dding an arrangement of fresh-cut flowers, whether from a garden or a local florist, is a great way to jazz up any d?or. Following a few expert tricks can help your display be even more breathtaking.
"Back when I first got started in this business," said Wayne Smith, a designer at Skyway Creations (www.skywaycreations.com), "there were a lot of rules about flower arranging."
Some of those rules included making the arrangement 21/2 to 3 inches higher than the container; always working with odd numbers of blooms; using something as the primary center of interest and so on. "But now days," said Smith, "you can do almost anything you want."
Consider the mood of what you are creating the arrangement for, but "don't be afraid to add color," he said. "You can even use just a flower or two and make it look good by adding twigs and greens."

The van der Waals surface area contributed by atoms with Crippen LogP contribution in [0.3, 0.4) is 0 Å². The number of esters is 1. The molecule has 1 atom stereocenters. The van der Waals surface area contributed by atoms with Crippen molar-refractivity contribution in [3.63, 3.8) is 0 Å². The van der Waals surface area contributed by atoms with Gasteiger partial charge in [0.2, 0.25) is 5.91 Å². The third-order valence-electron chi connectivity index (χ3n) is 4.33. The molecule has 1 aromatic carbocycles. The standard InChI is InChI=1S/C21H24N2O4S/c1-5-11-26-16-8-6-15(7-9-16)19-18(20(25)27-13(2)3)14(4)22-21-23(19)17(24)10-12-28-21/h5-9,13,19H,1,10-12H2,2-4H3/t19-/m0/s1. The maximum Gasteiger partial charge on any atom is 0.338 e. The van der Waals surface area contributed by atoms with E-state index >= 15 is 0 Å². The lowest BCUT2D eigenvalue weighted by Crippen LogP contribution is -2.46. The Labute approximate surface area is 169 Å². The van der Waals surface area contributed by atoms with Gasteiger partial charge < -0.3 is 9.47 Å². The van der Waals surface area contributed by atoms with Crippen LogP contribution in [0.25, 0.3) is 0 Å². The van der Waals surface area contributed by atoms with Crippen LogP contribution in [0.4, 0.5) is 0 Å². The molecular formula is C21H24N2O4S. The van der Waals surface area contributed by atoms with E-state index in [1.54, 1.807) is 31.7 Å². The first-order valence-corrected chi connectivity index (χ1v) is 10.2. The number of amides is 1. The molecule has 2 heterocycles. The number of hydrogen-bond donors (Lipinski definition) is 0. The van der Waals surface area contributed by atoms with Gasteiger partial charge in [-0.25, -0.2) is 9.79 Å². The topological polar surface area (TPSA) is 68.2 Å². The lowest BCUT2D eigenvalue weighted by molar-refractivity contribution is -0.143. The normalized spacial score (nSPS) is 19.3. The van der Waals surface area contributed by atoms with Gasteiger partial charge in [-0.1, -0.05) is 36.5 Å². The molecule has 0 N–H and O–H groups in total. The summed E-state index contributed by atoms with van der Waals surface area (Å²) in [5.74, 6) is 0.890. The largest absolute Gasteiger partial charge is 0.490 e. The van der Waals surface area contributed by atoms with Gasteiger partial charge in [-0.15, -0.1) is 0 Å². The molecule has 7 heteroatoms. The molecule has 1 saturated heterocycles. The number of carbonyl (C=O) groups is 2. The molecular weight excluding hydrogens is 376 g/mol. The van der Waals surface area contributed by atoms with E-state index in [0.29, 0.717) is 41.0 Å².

Smith also mentioned there are a lot of ways to use color. "Some people like to use contrasting colors, or all pastels," he said. "You can use different shades of one color, a mix of soft subtle colors, or a mix of bright vivid colors."
In other words, you're the only one who knows what will look best to you.
Also, keep in mind bigger is not always better. One of Smith's favorite design methods is ikebana, a Japanese art of flower arrangement. One aspect of ikebana is minimalism, using only a small number of blooms combined with stalks and leaves.
A common myth about flower arranging is that you must only handle flowers by their stems.
"Flowers are tougher than people think," Smith says. "Obviously, some need more delicate handling than others: White flowers bruise easier and show creases, while dark flowers do not."
Depending on the type of flowers used, arrangements can last a minimum of six to seven days. To keep them fresh as long as possible, Smith said it's important to rinse off the stems and clean out the container every day.
"Clean the vase with soap and water rather than just rinsing it out," he said. "Bacteria builds up quickly and gets on the stems."
He even suggests adding a drop of two of bleach to a quart of water to keep bacteria away. He also noted that one baby aspirin works well to keep flowers fed while in the container.